14. Sometimes, Nethack can resemble real life at unexpected times. For instance, this could happen if you bumped into a leprechaun while hallucinating:

    The attorney hits!–More–
    Your purse feels lighter.

    My favorite Nethack pet: the purple worm. An army of tame purple worms makes things a lot more bearable on the Astral Plane.

    The original Hack (pre-Nethack) had a nasty gotcha: wielding a cursed food item had the same “sticky” effect as wielding a cursed weapon. “The banana welds itself to your hand!”

  15. [Nethack] is a simulation. Just like some people call first-person shooters “murder simulators”, Nethack is a suicide simulator.

  16. I’ve played Nethack for years and years, ascended five or six different classes, and loved it. But honestly there are roguelikes that have been developed with more modern design ideas that are a lot easier for beginners to get into, and arguably are better games in general. I’ll name two.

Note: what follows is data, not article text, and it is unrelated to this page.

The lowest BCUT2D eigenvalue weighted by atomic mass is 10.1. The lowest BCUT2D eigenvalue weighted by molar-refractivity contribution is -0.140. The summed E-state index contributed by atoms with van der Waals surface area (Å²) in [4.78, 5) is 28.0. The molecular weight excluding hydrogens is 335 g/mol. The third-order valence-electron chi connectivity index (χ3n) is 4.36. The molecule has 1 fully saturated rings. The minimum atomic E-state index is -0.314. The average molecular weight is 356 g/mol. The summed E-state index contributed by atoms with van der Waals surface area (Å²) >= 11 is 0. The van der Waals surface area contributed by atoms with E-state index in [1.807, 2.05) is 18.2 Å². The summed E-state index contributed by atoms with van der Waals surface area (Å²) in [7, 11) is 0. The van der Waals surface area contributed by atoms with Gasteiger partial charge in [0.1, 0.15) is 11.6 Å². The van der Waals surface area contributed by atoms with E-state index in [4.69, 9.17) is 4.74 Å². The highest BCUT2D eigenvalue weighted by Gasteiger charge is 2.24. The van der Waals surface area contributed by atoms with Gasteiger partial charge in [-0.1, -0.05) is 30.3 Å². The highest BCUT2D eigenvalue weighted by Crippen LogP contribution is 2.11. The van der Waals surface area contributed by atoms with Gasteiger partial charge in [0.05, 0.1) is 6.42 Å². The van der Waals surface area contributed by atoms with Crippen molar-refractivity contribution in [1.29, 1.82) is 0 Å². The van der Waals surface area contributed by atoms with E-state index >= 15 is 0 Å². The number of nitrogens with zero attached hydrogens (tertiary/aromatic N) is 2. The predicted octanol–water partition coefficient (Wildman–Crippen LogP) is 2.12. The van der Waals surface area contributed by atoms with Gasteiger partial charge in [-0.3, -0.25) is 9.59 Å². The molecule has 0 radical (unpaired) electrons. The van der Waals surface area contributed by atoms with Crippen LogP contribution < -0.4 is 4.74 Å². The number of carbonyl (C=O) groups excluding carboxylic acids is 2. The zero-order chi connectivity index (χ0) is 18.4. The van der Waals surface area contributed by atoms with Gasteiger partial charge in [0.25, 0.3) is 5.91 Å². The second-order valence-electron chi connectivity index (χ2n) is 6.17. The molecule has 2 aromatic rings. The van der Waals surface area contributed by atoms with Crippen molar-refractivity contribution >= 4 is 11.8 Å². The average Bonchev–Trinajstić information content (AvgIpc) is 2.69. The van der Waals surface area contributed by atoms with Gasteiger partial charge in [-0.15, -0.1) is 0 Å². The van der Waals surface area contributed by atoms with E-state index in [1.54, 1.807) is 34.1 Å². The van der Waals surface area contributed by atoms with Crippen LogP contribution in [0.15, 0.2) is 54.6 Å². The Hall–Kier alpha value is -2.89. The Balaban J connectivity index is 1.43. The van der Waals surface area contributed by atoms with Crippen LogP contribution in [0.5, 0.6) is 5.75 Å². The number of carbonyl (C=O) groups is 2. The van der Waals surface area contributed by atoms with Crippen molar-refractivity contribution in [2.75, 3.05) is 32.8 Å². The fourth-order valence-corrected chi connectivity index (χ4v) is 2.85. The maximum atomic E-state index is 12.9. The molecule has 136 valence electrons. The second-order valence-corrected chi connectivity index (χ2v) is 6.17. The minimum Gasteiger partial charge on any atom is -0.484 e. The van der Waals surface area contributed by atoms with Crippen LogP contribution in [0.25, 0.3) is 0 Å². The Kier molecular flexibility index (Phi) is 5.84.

Dungeon Crawl: Stone Soup has a great design philosophy. It’s all about presenting the player with interesting dilemmas, and streamlining everything else. The “autoexplore” feature (used with care) is like a fast-forward button for all the boring minutiae like picking up piles of gold and exploring new areas.

    All the information you need is available in-game, not like Nethack where you need to read piles of spoilers (or play dozens of games just to get the necessary information from the Oracle).
    For ASCII haters, the “tile” graphics are not only excellent but actually add more functionality to an already-excellent interface. The religion system and skills system add many different twists to the game; not many games allow this degree of variety in playstyles. In addition to the normal fighters and wizards, you can be an orcish priest who develops a mighty army of orc followers, a pacifist healer, the toy of a capricious child-god who showers you with gifts or sets you on fire depending on how well you amuse him…the list goes on.